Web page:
Caring for Cast Iron

A cast iron skillet is one of the most versatile tools you can have in the kitchen. If taken care of properly, it will last a lot longer than you will. And unlike you or me, it will achieve a nearly perfect non-stick surface. Want the crispiest fried chicken ever? A gorgeous crackly crust on cornbread? Even temperatures for deep frying? The perfect crust on a steak? Cast iron is your friend.

There are some rules, though. Cast iron doesn’t like three things: high-acid foods (like citrus or vinegar), soap, and water. Keep these things in mind and you’ll have some of the best cookware in the world.

So caring for cast iron that has already been ‘seasoned’ (it already has a black, sort of shiny surface that’s nearly non-stick), just do the following:

Don’t cook high-acid foods in cast iron. Chicken piccata is best done in something else. You can use small amounts of acids like wine or orange juice, but keep it small.
You have to wash it by hand: Never put cast iron in the dishwasher! To clean it, you can use soap if you must, but mostly you’ll just use hot water and a sponge. Use a stiff brush to remove stuck-on bits. Instead of soap, you can simply rub it with a couple tablespoons of salt. Rinse it well and dry it immediately and thoroughly. Remember: Water will rust your cast iron!
On occasion, especially if you either rarely use it or if you use it a lot, rub the interior with a thin film of oil, throw it in a oven at 350°F, and let it sit for an hour. This helps season the surface.
That’s it— give it a little care and it will give a lot back to you.

After cleaning, some people heat the pan on the stovetop help it dry completely.

While the water is evaporating, use a paper towel to smooth a tiny bit of olive oil all over the inner surface of the pan.

This is how much cast iron hates water: I was interrupted, so I left the wet pan on the counter for about an hour to do something else. When I came back, the rust had already appeared.
This is how much cast iron hates water: I was interrupted, so I left the wet pan on the counter for about an hour to do something else. When I came back, the rust had already appeared.

Rescuing a Rusty Cast Iron Pan

Sometimes, you have a skillet or other piece of cookware that wasn’t cared for correctly. These rescue pieces can be hidden gold, but you have to know how to bring them back to their potential. I had one recently that was brought to me for medical attention. Here’s how I nursed it back to glory.

Note: You can do the same for a new skillet, you just will be removing the protective coating the manufacturer applies to protect a ‘pre-seasoned’ skillet from oxidizing if it comes into contact with moisture.

The rescue skillet before triage.
The rescue skillet before triage.

This is what an abused piece of cast iron looks like. Rusty, and there were lots of places where the carbon seasoning had cracked and was actually flaking off the skillet. Since I didn’t want carbon dust in my food, I had to do something.

  • There’s really only one good way to do this: Scrub it well, then break out the steel wool. Normally, steel wool is the enemy of a cast iron skillet because it does so much damage to a seasoned surface. But that’s what you want here: Scrub down to the shiny metal.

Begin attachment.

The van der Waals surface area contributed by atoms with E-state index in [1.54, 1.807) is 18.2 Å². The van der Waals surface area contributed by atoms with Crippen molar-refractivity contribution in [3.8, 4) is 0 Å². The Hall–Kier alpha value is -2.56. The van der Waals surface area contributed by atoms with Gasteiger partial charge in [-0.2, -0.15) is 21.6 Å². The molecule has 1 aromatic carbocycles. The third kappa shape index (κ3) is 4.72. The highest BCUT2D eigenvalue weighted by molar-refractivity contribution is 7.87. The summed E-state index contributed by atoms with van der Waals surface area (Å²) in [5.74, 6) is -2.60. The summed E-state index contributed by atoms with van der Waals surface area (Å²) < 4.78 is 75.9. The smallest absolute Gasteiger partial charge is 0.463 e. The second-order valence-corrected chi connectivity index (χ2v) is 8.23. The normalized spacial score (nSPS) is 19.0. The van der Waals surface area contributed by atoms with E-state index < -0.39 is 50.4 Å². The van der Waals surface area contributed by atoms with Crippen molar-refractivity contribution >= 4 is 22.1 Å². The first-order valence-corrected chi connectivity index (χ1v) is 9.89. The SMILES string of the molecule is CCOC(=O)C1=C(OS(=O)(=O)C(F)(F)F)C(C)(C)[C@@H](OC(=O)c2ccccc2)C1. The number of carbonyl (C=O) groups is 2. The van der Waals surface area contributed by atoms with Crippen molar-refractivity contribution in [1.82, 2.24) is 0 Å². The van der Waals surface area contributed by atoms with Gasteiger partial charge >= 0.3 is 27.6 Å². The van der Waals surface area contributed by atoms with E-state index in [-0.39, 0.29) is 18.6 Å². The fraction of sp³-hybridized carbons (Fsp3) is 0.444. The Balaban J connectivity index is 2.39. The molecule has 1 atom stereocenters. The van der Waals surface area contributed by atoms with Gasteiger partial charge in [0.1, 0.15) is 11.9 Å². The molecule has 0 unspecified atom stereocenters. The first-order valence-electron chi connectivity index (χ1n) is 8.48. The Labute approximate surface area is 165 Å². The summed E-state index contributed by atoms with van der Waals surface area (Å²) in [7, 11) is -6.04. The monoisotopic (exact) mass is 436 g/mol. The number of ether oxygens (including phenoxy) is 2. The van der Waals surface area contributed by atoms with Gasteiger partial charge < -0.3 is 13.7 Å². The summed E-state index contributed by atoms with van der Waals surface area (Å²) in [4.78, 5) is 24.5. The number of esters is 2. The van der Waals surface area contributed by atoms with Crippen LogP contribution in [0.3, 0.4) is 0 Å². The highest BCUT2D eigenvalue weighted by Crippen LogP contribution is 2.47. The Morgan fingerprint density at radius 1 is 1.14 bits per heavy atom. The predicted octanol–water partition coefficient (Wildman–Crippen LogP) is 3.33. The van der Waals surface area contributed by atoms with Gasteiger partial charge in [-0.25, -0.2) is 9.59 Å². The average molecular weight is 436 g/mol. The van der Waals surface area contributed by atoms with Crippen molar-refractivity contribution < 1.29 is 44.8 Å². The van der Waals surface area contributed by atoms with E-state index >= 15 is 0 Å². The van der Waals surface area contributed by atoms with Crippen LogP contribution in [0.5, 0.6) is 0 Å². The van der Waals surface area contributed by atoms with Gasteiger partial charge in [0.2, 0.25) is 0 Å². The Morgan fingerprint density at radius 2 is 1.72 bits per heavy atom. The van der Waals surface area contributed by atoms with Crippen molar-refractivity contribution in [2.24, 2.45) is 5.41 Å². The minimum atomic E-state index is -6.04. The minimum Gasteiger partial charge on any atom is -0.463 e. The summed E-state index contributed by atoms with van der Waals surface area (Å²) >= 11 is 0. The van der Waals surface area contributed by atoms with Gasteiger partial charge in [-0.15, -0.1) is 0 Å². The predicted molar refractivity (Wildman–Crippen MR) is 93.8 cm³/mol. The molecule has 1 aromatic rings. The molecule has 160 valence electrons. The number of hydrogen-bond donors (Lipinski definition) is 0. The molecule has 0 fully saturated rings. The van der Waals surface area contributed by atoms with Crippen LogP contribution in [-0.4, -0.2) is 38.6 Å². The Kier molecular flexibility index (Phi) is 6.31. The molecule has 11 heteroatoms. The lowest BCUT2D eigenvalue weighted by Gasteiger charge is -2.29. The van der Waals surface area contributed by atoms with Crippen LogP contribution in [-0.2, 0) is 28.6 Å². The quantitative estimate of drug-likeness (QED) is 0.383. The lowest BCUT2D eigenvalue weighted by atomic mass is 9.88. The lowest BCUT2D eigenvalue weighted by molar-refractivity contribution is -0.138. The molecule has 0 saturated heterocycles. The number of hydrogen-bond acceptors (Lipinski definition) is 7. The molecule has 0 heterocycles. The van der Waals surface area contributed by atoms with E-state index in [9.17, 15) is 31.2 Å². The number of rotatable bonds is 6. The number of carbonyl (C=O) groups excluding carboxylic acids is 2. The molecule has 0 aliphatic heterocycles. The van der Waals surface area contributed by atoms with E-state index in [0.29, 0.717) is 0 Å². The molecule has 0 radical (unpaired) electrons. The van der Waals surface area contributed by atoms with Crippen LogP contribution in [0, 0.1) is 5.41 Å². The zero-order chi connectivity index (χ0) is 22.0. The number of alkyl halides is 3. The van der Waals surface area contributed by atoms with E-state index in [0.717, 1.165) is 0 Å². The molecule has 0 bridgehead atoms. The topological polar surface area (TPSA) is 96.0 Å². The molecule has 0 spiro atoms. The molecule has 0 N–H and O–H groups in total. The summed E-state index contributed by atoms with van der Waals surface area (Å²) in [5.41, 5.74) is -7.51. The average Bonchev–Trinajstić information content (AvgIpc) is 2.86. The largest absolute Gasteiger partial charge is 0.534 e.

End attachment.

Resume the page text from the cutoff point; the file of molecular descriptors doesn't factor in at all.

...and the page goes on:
• Once you’re down past all the rust and carbon gunk (yes, gunk is a technical term), you’re ready to treat that old skillet in the same way you’d treat a new one. Preheat your oven to 350°F, break out some paper towels and a little vegetable oil, and you’re ready to go. Coat the surface with the oil and bake the pan for an hour.
A super-clean, just-scrubbed skillet still releases a LOT of gunk.
A super-clean, just-scrubbed skillet still releases a LOT of gunk.
Keep wiping down with fresh oil and clean paper towels, and you'll get it REALLY clean.
Keep wiping down with fresh oil and clean paper towels, and you’ll get it REALLY clean.
The only thing left on this towel is clean oil - the skillet is now truly clean.
The only thing left on this towel is clean oil – the skillet is now truly clean.

Seasoning Cast Iron

Setting the seasoning on a skillet is the same whether you’re restoring one or have a new one:

  • Pour a little vegetable oil into the skillet (vegetable oil sets a better, harder finish than animal fats) and rub it thoroughly around the interior. If your skillet came ‘pre-seasoned,’ there will be a protective coating applied by the manufacturer. You want to rub this off. If you have an old skillet, the Lord only knows what all you’re wiping off at this point.
  • Continue reapplying oil as needed, and wiping down until you no longer see gunk on your towel. At this point your ready for the oven.
  • Bake your skillet for an hour at 350°F. Remove it from the oven, and once it’s cool enough to handle, repeat the oil-and-paper towel routine. If your towel comes away clean, you’re done. If you’re still pulling off icky stuff, then repeat the bake and oil process until it is clean.
  • Once the towel comes clean, you have a seasoned surface.

The best way to preserve cast iron is to use it! If you’re cleaning it properly and avoiding certain ingredients, the more you use it, the better and more non-stick the surface will get. It will eventually look gorgeous: shiny and black. You’ll also fall in love and find you want to care for it. Nice how that happens.

http://bestmedicinetips.org/wp-content/uploads/2017/11/Capture-56.pnghttp://bestmedicinetips.org/wp-content/uploads/2017/11/Capture-56-150x150.pngMilaOther
Caring for Cast IronA cast iron skillet is one of the most versatile tools you can have in the kitchen. If taken care of properly, it will last a lot longer than you will. And unlike you or me, it will achieve a nearly perfect non-stick surface. Want the...